T.J. Oshie, shootout hero as U.S. men’s hockey beats Russia

T.J. Oshie
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What a game.

Russia and the U.S. put on an Olympic game for the ages on Saturday at the Bolshoy Ice Dome, engaging in a thrilling affair that ended with four — yes, fourT.J. Oshie shootout goals as the Americans beat the Russians 3-2.

With international hockey rules allowing teams to send out the same shooters multiple times, the U.S. chose Oshie to shoot six times in the eight-round affair (Joe Pavelski and James van Riemsdyk took the others) while the Russians sent out Ilya Kovalchuk four times (scored twice), Pavel Datsyuk three (scored twice) and Evgeni Malkin once.

VIDEO: Watch OT and the shootout again

“I’ve never seen anything like it,” American defenseman Ryan McDonagh told CBC’s Elliotte Friedman following the game.

The lead-up to the shootout was equally dramatic. The Americans and Russians engaged in a thrilling 65 minutes of action, with Datsyuk opening the scoring midway through the second period, only to have Cam Fowler — at 22, the youngest American on the ice — even it up with less than four minutes to go in the frame.

VIDEO: Watch Fowler’s goal

The teams then exchanged power play goals in the third period — Pavelski for the U.S., Datsyuk for Russia — before heading to overtime.

But going to the extra session wasn’t without drama of its own.

Russia looked to have taken a crucial lead late in the game when Fedor Tyutin‘s point shot got past Jonathan Quick with 4:40 left to play. But after review, the net was deemed to be off its pegs — by the slightest of margins — and the goal was disallowed, giving the Americans new life.

VIDEO: Watch the disallowed goal

The overtime session was thrilling, and the highlight came when Russia’s Sergei Bobrovsky, making his Olympic debut, stoned Patrick Kane on a clear-cut breakaway.

Datsyuk and defenseman Andrei Markov led all scorers with two points each, while the Americans continued the narrative of balanced attack with seven different players notching single points.

VIDEO: Watch Pavelski’s goal

In performances that fit the overall narrative, both goalies were outstanding — Quick stopped 29 of 31 shots while Bobrovsky stopped 31 of 33.

Phew.

Carissa Moore the latest Olympian to receive Sullivan Award

Carissa Moore
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Carissa Moore, who won surfing’s Olympic debut in Tokyo, joined a long list of gold medalists to receive the Sullivan Award, which has honored an outstanding U.S. athlete outside of major professional sports (usually NCAA or an Olympian) since 1930.

The other finalists were Olympic wrestler Jordan Burroughs, Heisman Trophy-winning quarterback Bryce Young, NCAA Softball Player of the Year Jocelyn Alo and NCAA Baseball Player of the Year Ivan Melendez.

Moore followed her Olympic title in 2021 by finishing second in the season-long World Surf League, upset by Australian Stephanie Gilmore in the finals in September. Most of the 2024 Olympic spots will be determined by next season’s World Surf League standings.

She is the first surfer to win the Sullivan Award.

Past honorees include Michael PhelpsCarl Lewis and Eric Heiden.

The Sullivan Award “recognizes the outstanding athlete whose athletic accomplishments are complemented by qualities of leadership, character and sportsmanship.”

The Associated Press contributed to this report.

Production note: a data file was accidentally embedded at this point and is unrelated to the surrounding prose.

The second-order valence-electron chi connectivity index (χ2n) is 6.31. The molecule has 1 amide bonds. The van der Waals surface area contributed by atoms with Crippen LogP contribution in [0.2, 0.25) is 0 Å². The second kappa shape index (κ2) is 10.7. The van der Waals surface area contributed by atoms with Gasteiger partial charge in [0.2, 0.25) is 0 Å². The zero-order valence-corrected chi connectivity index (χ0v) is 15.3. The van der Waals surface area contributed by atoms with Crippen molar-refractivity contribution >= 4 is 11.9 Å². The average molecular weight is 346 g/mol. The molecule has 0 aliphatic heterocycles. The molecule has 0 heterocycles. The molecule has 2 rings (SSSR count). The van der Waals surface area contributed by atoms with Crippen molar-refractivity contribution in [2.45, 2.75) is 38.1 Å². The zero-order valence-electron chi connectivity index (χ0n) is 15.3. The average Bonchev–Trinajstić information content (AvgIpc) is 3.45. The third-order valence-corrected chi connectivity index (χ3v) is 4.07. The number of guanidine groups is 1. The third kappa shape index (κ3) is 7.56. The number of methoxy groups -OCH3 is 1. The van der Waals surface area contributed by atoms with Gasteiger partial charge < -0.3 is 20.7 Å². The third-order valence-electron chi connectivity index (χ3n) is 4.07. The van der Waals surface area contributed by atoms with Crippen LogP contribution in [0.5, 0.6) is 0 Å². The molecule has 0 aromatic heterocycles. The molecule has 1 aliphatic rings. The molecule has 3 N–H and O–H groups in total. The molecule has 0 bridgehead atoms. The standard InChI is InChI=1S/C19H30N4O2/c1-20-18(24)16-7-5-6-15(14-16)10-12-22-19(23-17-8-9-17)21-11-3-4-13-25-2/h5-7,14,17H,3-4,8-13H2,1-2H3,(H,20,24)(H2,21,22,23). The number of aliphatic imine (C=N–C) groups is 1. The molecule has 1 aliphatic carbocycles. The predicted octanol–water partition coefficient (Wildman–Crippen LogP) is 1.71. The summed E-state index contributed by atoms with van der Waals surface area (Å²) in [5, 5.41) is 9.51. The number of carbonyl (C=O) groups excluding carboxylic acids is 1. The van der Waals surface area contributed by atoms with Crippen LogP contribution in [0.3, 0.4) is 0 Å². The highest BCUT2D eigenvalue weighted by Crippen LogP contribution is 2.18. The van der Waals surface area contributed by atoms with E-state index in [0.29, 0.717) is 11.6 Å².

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Olympians/Paralympians to win Sullivan Award since 2000
2022: Carissa Moore (Surfing)
2021: Simone Biles (Gymnastics) and Caeleb Dressel (Swimming)
2018: Kyle Snyder (Wrestling)
2016: Breanna Stewart (Basketball, shared award)
2013: Missy Franklin (Swimming)
2011: Evan Lysacek (Figure Skating)
2009: Shawn Johnson (Gymnastics)
2007: Jessica Long (Swimming, Paralympics)
2005: Paul Hamm (Gymnastics)
2004: Michael Phelps (Swimming)
2003: Sarah Hughes (Figure Skating)
2002: Michelle Kwan (Figure Skating)
2001: Rulon Gardner (Wrestling)

Long jumper accused of false information to get Olympic spot

Izmir Smajlaj
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A long jumper and two officials from Albania could face bans after they were accused of submitting false information that helped the athlete get a spot at the Tokyo Olympics last year.

The Athletics Integrity Unit said Friday it had charged long jumper Izmir Smajlaj, Albanian track federation president Gjegj Ruli and the federation’s general secretary Nikolin Dionisi with disciplinary offenses over a competition held in Albania in May 2021, two months before the Tokyo Olympics. They are all provisionally suspended until the case is resolved.

Smajlaj was named as the competition winner with a national-record jump of 8.16 meters.

“It is alleged that false information was submitted to World Athletics and the AIU in support of this competition result,” the AIU said.

Smajlaj’s result wasn’t good enough to qualify for the Olympics outright, but he got a place under the “universality” rule that allows countries to send one male and female athlete to the Olympic track events. Those athletes still have to provide evidence they have met a certain standard to compete.

Smajlaj jumped 7.86 meters at the Olympics as he failed to qualify for the final.

The AIU said in September that Albania was one of seven countries on a “competition manipulation watch list” along with Turkey, Uzbekistan, Moldova, Georgia, Kyrgyzstan and Armenia.

It’s not the first time Tokyo Olympic qualifiers have allegedly been manipulated. Swimming’s world governing body FINA said last year there was “nefarious behavior” around two swim meets in Uzbekistan just before the Olympics and refused to recognize the results. An Indian swimmer who took part in one of the meets said the results were faked and that he had been offered a bribe to keep quiet.

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